Local News

Fayetteville Woman, 9 Months Pregnant, Faces Robbery Charges

Posted December 12, 2002 6:12 a.m. EST

— At nine months pregnant, many expectant mothers spend all their available time preparing the nursery and counting down the final days to their due date, but one Fayetteville woman will spend that time behind bars.

Police say 26-year-old Tina Byers, who is nine months pregnant, allegedly commited five robberies, including two at banks. All the robberies have happened in the last three weeks.

The latest robbery occurred Wednesday at a BB&T bank. Police say Byers walked into the bank on Raeford Road and handed the teller a note demanding cash.

Police say Byers was handed cash and then took off in a Mitsubishi Mirage.

Byers maintains that she would not put her child at risk in such a way.

"I'm innocent," she said.

Robin Harger's ice cream shop was hit the day before Thanksgiving. Harger said she had no idea Byers was expecting.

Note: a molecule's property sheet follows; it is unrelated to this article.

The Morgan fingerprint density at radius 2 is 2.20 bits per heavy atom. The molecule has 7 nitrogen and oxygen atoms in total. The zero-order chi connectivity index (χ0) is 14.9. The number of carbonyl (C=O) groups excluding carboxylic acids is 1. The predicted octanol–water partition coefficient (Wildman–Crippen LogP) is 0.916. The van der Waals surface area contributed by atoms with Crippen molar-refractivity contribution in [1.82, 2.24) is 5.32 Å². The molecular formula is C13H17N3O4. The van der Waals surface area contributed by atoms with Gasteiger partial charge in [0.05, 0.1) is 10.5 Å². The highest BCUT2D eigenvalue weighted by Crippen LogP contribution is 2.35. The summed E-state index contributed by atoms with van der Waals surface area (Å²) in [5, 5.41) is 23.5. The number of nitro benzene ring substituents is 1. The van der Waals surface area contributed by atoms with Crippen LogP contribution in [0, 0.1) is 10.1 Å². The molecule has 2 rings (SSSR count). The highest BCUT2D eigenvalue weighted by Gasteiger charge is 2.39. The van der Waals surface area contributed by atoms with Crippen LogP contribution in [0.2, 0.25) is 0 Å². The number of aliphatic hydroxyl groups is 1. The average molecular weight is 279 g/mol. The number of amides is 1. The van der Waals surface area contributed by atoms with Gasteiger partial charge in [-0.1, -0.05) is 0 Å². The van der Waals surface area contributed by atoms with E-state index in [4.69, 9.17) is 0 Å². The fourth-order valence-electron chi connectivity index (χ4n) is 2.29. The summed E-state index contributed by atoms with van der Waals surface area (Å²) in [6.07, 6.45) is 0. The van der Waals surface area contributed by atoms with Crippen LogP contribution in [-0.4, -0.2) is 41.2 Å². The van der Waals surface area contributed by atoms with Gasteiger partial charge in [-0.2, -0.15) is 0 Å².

In that robbery and others, police say Byers wore baggy clothes with a hat. Police said she is dressed similarly in a bank surveillance photo.

"As an adult and as a person who'd want to have children, it makes me angry," Harger said. "To me, it's being totally irresponsible for your unborn baby."

In each case, investigators say Byers never displayed a gun, just threatened that she had one in notes she passed to the victims.

Police said the real victim is Byers' unborn baby.

"Unfortunately, we find this to be true every day," said Sgt. Anthony Kelly. "People risk the lives of their unborn or infant children to commit crimes."

Byers was transferred from the Cumberland County Jail to the North Carolina Correctional Institute for Women in Raleigh.

A spokesman at the correctional facility said that, ideally, Byers will have her baby at a local hospital. She then can request the baby be put up for adoption, put into foster care or given to a member of her family.

If Byers chooses the last option - handing over the baby to a family member - the Department of Social Services will investigate whether or not the relative's home is fit for an infant.